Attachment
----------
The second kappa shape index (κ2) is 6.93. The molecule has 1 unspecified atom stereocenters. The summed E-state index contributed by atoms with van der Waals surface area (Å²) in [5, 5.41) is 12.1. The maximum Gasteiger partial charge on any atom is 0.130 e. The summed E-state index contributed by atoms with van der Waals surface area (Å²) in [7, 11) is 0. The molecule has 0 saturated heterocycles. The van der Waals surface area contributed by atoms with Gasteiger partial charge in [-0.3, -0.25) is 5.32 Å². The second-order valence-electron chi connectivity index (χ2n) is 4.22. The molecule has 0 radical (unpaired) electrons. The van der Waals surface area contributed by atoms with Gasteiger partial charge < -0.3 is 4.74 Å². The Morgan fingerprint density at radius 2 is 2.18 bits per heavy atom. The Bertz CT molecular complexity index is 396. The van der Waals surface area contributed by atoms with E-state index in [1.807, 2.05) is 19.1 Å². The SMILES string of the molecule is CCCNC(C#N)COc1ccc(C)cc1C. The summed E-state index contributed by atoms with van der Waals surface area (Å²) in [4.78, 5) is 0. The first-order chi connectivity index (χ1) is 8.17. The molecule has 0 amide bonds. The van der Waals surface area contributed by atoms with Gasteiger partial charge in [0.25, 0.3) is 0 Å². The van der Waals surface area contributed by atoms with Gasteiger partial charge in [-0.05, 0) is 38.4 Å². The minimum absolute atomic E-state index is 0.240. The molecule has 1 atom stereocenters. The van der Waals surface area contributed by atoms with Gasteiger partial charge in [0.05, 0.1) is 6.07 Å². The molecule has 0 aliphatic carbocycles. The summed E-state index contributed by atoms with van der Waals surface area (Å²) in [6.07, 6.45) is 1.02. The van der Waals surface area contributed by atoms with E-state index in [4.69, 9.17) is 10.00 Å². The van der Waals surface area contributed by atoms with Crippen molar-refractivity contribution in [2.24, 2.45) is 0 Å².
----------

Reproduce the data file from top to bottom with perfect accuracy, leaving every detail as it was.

The second kappa shape index (κ2) is 6.93. The molecule has 1 unspecified atom stereocenters. The summed E-state index contributed by atoms with van der Waals surface area (Å²) in [5, 5.41) is 12.1. The maximum Gasteiger partial charge on any atom is 0.130 e. The summed E-state index contributed by atoms with van der Waals surface area (Å²) in [7, 11) is 0. The molecule has 0 saturated heterocycles. The van der Waals surface area contributed by atoms with Gasteiger partial charge in [-0.3, -0.25) is 5.32 Å². The second-order valence-electron chi connectivity index (χ2n) is 4.22. The molecule has 0 radical (unpaired) electrons. The van der Waals surface area contributed by atoms with Gasteiger partial charge < -0.3 is 4.74 Å². The Morgan fingerprint density at radius 2 is 2.18 bits per heavy atom. The Bertz CT molecular complexity index is 396. The van der Waals surface area contributed by atoms with E-state index in [1.807, 2.05) is 19.1 Å². The SMILES string of the molecule is CCCNC(C#N)COc1ccc(C)cc1C. The summed E-state index contributed by atoms with van der Waals surface area (Å²) in [4.78, 5) is 0. The first-order chi connectivity index (χ1) is 8.17. The molecule has 0 amide bonds. The van der Waals surface area contributed by atoms with Gasteiger partial charge in [0.25, 0.3) is 0 Å². The van der Waals surface area contributed by atoms with Gasteiger partial charge in [-0.05, 0) is 38.4 Å². The minimum absolute atomic E-state index is 0.240. The molecule has 1 atom stereocenters. The van der Waals surface area contributed by atoms with Gasteiger partial charge in [0.05, 0.1) is 6.07 Å². The molecule has 0 aliphatic carbocycles. The summed E-state index contributed by atoms with van der Waals surface area (Å²) in [6.07, 6.45) is 1.02. The van der Waals surface area contributed by atoms with E-state index in [4.69, 9.17) is 10.00 Å². The van der Waals surface area contributed by atoms with Crippen molar-refractivity contribution in [2.24, 2.45) is 0 Å².